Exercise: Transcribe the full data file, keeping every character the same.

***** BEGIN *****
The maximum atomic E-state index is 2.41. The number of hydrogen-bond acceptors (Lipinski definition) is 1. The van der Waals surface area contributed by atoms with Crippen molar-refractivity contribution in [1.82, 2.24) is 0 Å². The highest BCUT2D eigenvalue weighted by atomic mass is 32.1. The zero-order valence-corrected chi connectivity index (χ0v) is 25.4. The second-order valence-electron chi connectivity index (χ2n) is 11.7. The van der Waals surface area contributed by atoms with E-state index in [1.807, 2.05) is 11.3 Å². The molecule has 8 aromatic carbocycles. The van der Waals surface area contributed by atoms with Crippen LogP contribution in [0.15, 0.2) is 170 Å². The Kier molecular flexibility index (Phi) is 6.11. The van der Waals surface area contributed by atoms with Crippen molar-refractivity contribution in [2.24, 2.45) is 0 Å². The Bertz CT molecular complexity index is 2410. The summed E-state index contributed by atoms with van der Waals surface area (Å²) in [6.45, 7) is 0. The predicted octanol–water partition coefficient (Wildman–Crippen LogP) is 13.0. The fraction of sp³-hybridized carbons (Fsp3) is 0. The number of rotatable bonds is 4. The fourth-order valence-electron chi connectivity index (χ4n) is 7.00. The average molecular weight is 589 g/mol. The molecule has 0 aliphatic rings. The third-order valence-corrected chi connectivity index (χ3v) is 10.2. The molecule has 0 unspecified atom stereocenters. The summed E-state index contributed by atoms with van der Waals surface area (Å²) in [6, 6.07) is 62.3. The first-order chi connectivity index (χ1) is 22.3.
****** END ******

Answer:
The maximum atomic E-state index is 2.41. The number of hydrogen-bond acceptors (Lipinski definition) is 1. The van der Waals surface area contributed by atoms with Crippen molar-refractivity contribution in [1.82, 2.24) is 0 Å². The highest BCUT2D eigenvalue weighted by atomic mass is 32.1. The zero-order valence-corrected chi connectivity index (χ0v) is 25.4. The second-order valence-electron chi connectivity index (χ2n) is 11.7. The van der Waals surface area contributed by atoms with E-state index in [1.807, 2.05) is 11.3 Å². The molecule has 8 aromatic carbocycles. The van der Waals surface area contributed by atoms with Crippen LogP contribution in [0.15, 0.2) is 170 Å². The Kier molecular flexibility index (Phi) is 6.11. The van der Waals surface area contributed by atoms with Crippen molar-refractivity contribution in [2.24, 2.45) is 0 Å². The Bertz CT molecular complexity index is 2410. The summed E-state index contributed by atoms with van der Waals surface area (Å²) in [6.45, 7) is 0. The predicted octanol–water partition coefficient (Wildman–Crippen LogP) is 13.0. The fraction of sp³-hybridized carbons (Fsp3) is 0. The number of rotatable bonds is 4. The fourth-order valence-electron chi connectivity index (χ4n) is 7.00. The average molecular weight is 589 g/mol. The molecule has 0 aliphatic rings. The third-order valence-corrected chi connectivity index (χ3v) is 10.2. The molecule has 0 unspecified atom stereocenters. The summed E-state index contributed by atoms with van der Waals surface area (Å²) in [6, 6.07) is 62.3. The first-order chi connectivity index (χ1) is 22.3.